As our country reopens, letâ€™s not forget them. On a national level we must rally for living wages that can allow them to afford healthier lifestyles and better living conditions. We should fight for a healthcare system that has equitable access to Latinos and all poor and marginalized.
While it may seem out of our control to impact these injustices that they face, there are things we can do on the individual level to impact change. Letâ€™s respect and honor the dignity of the working poor as humans and the integrity of their work. We can change our own behaviors and attitudes toward those who work in these areas of our society. We can look at others not as the position they work in, but as a person.
This could be as simple as being kind to the customer service agent after weâ€™ve been on hold for a half hour or greeting the custodian in our work building by their name with a friendly â€œhello.â€ It could be leaving a tip for housekeeping the next time we stay in a hotel or supporting restaurants that provide a fair wage to their kitchen staff. When we see others as fellow humans â€“ people â€“ we can respect them enough to also want to protect them from the virus.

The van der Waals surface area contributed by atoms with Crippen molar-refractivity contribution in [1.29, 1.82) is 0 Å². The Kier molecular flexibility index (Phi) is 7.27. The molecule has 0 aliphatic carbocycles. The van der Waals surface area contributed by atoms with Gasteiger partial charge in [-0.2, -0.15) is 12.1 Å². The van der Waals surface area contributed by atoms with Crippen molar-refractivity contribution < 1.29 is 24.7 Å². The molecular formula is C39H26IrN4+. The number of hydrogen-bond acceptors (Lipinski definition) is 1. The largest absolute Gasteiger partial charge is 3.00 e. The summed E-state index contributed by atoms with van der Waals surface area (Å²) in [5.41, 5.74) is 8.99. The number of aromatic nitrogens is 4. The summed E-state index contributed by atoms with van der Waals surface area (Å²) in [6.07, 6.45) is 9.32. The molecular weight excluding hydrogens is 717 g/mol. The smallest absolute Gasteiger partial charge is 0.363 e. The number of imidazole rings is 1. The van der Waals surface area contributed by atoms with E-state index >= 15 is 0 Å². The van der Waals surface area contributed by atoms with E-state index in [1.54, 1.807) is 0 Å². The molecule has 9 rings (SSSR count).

By wearing a mask and honoring physical distancing, we are protecting others from the virus. Thus, we are performing an act of charity, especially to those essential workers who have been risking themselves for months just so they can continue to support their families. My hope is that by doing this now, by being kind and charitable to the essential working poor, we wonâ€™t forget them later.
Dr. Luis Garcia joined Family First Health in 2014. He is a member of the American Academy of Family Physicians, the Pennsylvania Academy of Family Physicians, and FACTS, an organization to promote and educate medical professionals about fertility awareness-based methods. Learn more at FamilyFirstHealth.org.
Find the full article: https://www.ydr.com/story/opinion/2020/08/05/latinos-suffered-most-did-essential-jobs-during-pandemic-dont-forget-them/3298263001/